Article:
The exact cause of most penile cancer is unknown. While many men who develop penile cancer have no known risk factors, it may be associated with the following:
- Human papillomarvirus (HPV) infection: This type of infection is considered the most important avoidable risk factor for penile cancer because the virus can cause warts which are passed along during sexual contact
- Having unprotected sexual relations with multiple partners, which increases risk of contracting HPV
- Smoking: Smoking is thought to damage the DNA of cells in the penis and contribute to the development of penile cancer, especially in men with HPV infection
- Psoriasis treatment in men: Men who have been treated for psoriasis with a of a drug called psoralen and exposure to ultraviolet light have a higher rate of penile cancer.
- Poor hygiene: Oily secretions from the skin and dead skin cells, which accumulate under the foreskin, can result in a substance called smegma. While not proven, it has been suggested that smegma may contain cancer-causing substances.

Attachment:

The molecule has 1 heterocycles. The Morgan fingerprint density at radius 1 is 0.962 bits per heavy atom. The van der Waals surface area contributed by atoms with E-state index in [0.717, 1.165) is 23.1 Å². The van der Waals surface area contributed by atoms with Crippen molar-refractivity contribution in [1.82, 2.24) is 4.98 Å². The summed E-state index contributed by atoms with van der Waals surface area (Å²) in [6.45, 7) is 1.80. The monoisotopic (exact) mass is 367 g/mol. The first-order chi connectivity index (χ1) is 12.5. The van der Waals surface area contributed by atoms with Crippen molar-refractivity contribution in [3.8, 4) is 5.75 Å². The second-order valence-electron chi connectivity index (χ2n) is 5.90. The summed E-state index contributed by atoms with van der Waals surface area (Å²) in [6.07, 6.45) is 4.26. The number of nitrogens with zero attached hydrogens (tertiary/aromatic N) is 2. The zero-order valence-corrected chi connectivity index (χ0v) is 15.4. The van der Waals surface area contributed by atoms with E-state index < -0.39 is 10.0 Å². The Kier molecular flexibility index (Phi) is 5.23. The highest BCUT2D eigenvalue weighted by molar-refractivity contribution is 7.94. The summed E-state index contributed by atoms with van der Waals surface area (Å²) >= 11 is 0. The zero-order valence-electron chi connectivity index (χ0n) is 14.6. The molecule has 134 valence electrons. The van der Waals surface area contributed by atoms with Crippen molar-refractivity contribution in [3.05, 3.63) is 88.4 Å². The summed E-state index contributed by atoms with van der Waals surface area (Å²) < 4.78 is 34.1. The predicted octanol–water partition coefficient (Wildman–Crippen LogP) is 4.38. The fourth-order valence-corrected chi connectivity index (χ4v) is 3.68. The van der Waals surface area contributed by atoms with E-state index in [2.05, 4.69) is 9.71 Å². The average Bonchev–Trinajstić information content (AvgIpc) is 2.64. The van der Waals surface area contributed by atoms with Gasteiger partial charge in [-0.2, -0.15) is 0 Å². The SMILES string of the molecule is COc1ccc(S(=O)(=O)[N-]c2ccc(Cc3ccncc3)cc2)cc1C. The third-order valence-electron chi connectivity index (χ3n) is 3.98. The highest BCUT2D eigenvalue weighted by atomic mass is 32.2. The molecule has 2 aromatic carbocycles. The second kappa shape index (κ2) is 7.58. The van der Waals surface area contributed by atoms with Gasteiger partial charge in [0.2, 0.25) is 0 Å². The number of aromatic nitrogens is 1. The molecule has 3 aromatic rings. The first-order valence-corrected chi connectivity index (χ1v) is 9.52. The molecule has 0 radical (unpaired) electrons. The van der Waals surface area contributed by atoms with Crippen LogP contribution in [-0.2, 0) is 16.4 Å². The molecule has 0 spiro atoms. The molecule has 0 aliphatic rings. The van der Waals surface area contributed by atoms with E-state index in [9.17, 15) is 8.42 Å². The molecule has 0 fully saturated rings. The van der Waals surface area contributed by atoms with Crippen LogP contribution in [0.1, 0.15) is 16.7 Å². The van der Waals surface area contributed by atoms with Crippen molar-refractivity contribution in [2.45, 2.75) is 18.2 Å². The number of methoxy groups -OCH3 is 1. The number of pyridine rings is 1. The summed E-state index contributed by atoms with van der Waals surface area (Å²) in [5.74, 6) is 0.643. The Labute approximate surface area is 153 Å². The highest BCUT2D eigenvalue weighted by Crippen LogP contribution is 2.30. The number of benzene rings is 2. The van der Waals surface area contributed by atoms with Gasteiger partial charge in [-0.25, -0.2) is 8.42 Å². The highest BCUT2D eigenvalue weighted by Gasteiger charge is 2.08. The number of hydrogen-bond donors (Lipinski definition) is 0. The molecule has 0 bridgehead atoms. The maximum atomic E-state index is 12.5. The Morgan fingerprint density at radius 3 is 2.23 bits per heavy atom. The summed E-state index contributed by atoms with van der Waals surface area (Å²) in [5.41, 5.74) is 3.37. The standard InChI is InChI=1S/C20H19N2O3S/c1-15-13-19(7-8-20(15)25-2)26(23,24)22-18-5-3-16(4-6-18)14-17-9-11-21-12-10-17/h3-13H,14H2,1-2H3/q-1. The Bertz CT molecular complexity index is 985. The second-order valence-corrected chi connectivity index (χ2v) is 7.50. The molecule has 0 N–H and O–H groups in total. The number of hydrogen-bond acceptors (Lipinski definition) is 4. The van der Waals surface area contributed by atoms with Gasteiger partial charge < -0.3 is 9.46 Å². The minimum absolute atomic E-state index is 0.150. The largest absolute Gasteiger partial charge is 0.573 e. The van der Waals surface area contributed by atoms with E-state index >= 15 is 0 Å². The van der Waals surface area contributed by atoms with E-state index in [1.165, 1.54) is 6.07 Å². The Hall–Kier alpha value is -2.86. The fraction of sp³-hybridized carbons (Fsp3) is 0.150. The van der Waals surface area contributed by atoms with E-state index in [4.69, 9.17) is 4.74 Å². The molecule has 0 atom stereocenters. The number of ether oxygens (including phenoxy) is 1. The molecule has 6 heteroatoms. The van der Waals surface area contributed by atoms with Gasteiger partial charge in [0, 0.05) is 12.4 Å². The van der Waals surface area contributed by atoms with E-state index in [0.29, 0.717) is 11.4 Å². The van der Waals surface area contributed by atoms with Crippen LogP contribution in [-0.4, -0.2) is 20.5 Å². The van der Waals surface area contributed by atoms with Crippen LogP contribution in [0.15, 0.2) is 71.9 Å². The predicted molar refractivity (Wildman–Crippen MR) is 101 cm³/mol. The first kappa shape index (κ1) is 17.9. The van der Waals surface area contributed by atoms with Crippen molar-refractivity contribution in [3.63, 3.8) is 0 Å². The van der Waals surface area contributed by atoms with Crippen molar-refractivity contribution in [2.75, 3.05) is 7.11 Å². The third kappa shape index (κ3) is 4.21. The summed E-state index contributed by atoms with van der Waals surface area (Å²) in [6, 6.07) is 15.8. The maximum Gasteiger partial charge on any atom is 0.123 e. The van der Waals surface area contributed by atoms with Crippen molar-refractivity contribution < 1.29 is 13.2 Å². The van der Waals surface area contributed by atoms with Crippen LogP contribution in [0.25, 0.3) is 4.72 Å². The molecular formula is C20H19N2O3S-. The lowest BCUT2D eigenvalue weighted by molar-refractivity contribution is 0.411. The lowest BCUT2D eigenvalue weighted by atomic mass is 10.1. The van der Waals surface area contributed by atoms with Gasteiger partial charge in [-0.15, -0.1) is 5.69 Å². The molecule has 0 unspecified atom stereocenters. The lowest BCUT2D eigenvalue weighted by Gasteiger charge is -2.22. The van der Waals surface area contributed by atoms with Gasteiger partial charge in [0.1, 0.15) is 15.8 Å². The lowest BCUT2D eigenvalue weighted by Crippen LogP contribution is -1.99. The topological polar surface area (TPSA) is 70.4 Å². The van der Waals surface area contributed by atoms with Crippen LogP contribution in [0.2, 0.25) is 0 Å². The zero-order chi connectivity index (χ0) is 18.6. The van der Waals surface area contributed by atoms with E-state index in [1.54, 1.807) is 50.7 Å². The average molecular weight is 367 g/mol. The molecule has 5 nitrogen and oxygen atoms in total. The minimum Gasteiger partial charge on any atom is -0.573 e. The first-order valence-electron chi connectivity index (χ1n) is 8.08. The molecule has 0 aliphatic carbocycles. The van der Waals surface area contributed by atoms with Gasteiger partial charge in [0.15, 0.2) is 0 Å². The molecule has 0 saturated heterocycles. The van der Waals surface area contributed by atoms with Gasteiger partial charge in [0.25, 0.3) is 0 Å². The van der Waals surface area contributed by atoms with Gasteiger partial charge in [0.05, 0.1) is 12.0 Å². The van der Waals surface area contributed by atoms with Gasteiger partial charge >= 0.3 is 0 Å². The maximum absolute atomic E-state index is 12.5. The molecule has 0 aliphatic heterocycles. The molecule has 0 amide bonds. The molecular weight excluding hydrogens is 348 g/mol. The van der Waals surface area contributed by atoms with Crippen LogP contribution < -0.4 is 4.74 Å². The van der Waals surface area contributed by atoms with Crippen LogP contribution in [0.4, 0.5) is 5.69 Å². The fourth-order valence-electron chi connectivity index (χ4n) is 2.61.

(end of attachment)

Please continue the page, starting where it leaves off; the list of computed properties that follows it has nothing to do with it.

It had been believed that men who are circumcised have a lower risk of developing penile cancer, however, this has not been proven.
Early symptoms of penile cancer include the appearance of a painless nodule, a warty growth or ulcer on the penis, especially on the glans or foreskin, or swelling at the end of the penis. Any abnormality of the penis, including warts, blisters, sores, ulcers, white patches, rash or bumps, should be evaluated by a physician. Most penile cancers do not cause pain, but can cause ulceration and bleeding in later stages. A number of benign conditions, such as genital warts or infections, can have similar symptoms, but it is important to discuss these with a physician promptly since penile cancer detected and treated in early stages can be curable.